I specialize in ancient history, a period of radical changes within the Japanese archipelago. Within this broad field, my primary interest concerns the Nagaoka capital, which was the topic of my doctoral dissertation. The Nagaoka capital was constructed in the late eighth century at the command of Kanmu Tennō, and existed for only a decade before being relocated to Heian (ancient Kyoto). Recent excavation projects have revealed much that was previously unknown about this ancient capital’s layout. Moreover, the inscribed wooden tablets (mokkan) unearthed from the city’s remains provide us with an even more detailed view into the past. In 2008, my doctoral dissertation was published as a book titled Nagaoka: Japan’s Forgotten Capital.
My current research project focuses on the concept of “correspondence to the four deities” (shijin sōō). The term shijin (“four gods”) refers to the guardian deities of the four directions; the Azure Dragon which protects the east or left of a site, the White Tiger which protects the west or right, the Vermillion Sparrow which protects the south or front, and the Black Turtle-Snake which protects the north or back. From ancient times, people built their residences, temples, shrines, and many other structures in areas where the topography and geographical features were deemed the most appropriate for the four gods. The concept of shijin sōō is part of fengshui culture, which originated in ancient China and spread via Korea to Japan. In each area, however, fengshui beliefs and practices are slightly different. My research focuses on site selection, and I try to answer the question, “Why was this city, house, or temple constructed here?” Moreover, as part of this research project, I examine site divination practices throughout pre-modern East Asia in addition to ancient and medieval Japan.
At the graduate level, I teach in the International Master's Program (IMAP) and International Doctorate(IDOC) in Japanese Humanities, graduate courses that focus on pre-modern Japan. They are targeted at Japanese and overseas students, and the classes are conducted in English. The programs covers a wide variety of humanities subjects related to Japan and its position in Asia, including history, visual culture, religious studies, history of ideas, and pre-modern languages. After graduation, many of our students move on to do research at highly regarded universities around the world. We also invite many scholars to give lectures and teach intensive courses, and consequently the programs have been attracting a great deal of attention.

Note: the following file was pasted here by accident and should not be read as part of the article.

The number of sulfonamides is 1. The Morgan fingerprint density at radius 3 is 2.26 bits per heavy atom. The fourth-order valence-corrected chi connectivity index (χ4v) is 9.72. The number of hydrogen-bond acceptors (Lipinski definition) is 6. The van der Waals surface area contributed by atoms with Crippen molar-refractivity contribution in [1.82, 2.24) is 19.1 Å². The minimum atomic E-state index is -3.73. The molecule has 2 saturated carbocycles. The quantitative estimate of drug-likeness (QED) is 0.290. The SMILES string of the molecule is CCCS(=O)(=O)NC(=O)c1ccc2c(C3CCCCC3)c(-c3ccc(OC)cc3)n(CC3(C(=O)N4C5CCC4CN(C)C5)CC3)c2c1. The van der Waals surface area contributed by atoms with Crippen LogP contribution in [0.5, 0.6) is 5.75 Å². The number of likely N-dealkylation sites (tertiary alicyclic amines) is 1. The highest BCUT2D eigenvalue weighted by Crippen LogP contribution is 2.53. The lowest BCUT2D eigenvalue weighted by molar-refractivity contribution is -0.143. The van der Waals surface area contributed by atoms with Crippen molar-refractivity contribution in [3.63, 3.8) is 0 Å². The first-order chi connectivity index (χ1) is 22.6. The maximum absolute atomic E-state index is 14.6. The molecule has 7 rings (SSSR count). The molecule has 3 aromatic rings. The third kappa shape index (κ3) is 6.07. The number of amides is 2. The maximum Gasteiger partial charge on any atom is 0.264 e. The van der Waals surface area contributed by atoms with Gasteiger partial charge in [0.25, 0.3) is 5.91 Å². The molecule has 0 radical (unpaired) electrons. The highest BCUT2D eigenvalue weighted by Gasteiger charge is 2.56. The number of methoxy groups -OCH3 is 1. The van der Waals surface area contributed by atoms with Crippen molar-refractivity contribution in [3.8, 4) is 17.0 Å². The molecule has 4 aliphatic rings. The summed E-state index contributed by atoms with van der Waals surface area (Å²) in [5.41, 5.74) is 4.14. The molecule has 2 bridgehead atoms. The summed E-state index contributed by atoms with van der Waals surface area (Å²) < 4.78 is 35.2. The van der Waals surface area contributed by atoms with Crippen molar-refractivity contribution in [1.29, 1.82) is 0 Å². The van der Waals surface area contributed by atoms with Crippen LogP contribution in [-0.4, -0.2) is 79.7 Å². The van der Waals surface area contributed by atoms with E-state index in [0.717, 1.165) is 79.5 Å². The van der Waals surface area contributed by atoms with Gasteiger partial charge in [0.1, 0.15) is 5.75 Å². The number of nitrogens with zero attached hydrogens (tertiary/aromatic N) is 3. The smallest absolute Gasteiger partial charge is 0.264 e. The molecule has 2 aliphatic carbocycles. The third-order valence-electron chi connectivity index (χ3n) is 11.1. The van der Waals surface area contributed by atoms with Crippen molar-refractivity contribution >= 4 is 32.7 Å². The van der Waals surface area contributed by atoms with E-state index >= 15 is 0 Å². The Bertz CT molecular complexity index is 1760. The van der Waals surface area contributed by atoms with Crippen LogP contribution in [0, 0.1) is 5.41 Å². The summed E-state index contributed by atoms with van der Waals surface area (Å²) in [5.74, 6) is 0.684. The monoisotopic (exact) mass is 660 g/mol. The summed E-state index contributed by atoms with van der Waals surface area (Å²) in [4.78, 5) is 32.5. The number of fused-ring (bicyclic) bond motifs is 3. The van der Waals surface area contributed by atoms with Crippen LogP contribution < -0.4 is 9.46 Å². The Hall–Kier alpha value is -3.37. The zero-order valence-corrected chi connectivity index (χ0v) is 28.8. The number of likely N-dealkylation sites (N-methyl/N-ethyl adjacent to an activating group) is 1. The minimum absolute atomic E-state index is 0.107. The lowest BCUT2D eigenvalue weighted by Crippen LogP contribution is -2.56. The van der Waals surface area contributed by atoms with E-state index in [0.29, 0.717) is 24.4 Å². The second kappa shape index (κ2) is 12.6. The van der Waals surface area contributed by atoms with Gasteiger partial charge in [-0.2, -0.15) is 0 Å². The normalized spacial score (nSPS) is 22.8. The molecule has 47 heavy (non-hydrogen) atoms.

Nowadays, we can still see the influence of fengshui and the concept of “correspondence to the four deities” in Japan. For example, when the chief priest of the Tenmangū shrine in Dazaifu recites the Shinto ritual prayer at the rice-planting festival, he invokes the four deities. But wait, if the idea of the four deities came from Chinese culture, why is it being worshipped at Japanese Shinto shrines? As a foreigner, when I see how entrenched these ideas are in contemporary Japanese culture, it fills me with great astonishment. Even if a Japanese person and a foreigner are working on the same research topic, they will proceed from different backgrounds and, in my case, having an external point of view can lead to different approaches and discoveries. For me, the most enjoyable aspect of research is the pursuit of answers to the question WHY? I try to approach this question from a broad perspective, making comparisons with European cultures while also taking into account Asian cultures.